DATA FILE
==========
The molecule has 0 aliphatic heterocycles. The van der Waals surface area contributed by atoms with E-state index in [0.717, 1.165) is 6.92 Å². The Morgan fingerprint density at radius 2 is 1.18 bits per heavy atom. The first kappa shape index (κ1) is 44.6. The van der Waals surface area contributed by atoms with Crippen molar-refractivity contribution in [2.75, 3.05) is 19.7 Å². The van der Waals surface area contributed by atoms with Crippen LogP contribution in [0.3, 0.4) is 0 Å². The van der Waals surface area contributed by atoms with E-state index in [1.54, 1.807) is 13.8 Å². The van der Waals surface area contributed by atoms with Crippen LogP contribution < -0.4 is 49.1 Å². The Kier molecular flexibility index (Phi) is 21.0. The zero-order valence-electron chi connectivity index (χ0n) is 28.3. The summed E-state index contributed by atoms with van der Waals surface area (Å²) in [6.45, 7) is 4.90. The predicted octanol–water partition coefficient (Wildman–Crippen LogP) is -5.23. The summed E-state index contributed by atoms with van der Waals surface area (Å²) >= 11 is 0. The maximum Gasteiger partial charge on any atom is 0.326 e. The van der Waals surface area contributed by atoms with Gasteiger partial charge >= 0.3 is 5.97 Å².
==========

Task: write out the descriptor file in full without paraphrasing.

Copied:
The molecule has 0 aliphatic heterocycles. The van der Waals surface area contributed by atoms with E-state index in [0.717, 1.165) is 6.92 Å². The Morgan fingerprint density at radius 2 is 1.18 bits per heavy atom. The first kappa shape index (κ1) is 44.6. The van der Waals surface area contributed by atoms with Crippen molar-refractivity contribution in [2.75, 3.05) is 19.7 Å². The van der Waals surface area contributed by atoms with Crippen LogP contribution in [0.3, 0.4) is 0 Å². The van der Waals surface area contributed by atoms with E-state index in [1.54, 1.807) is 13.8 Å². The van der Waals surface area contributed by atoms with Crippen LogP contribution < -0.4 is 49.1 Å². The Kier molecular flexibility index (Phi) is 21.0. The zero-order valence-electron chi connectivity index (χ0n) is 28.3. The summed E-state index contributed by atoms with van der Waals surface area (Å²) in [6.45, 7) is 4.90. The predicted octanol–water partition coefficient (Wildman–Crippen LogP) is -5.23. The summed E-state index contributed by atoms with van der Waals surface area (Å²) >= 11 is 0. The maximum Gasteiger partial charge on any atom is 0.326 e. The van der Waals surface area contributed by atoms with Gasteiger partial charge >= 0.3 is 5.97 Å².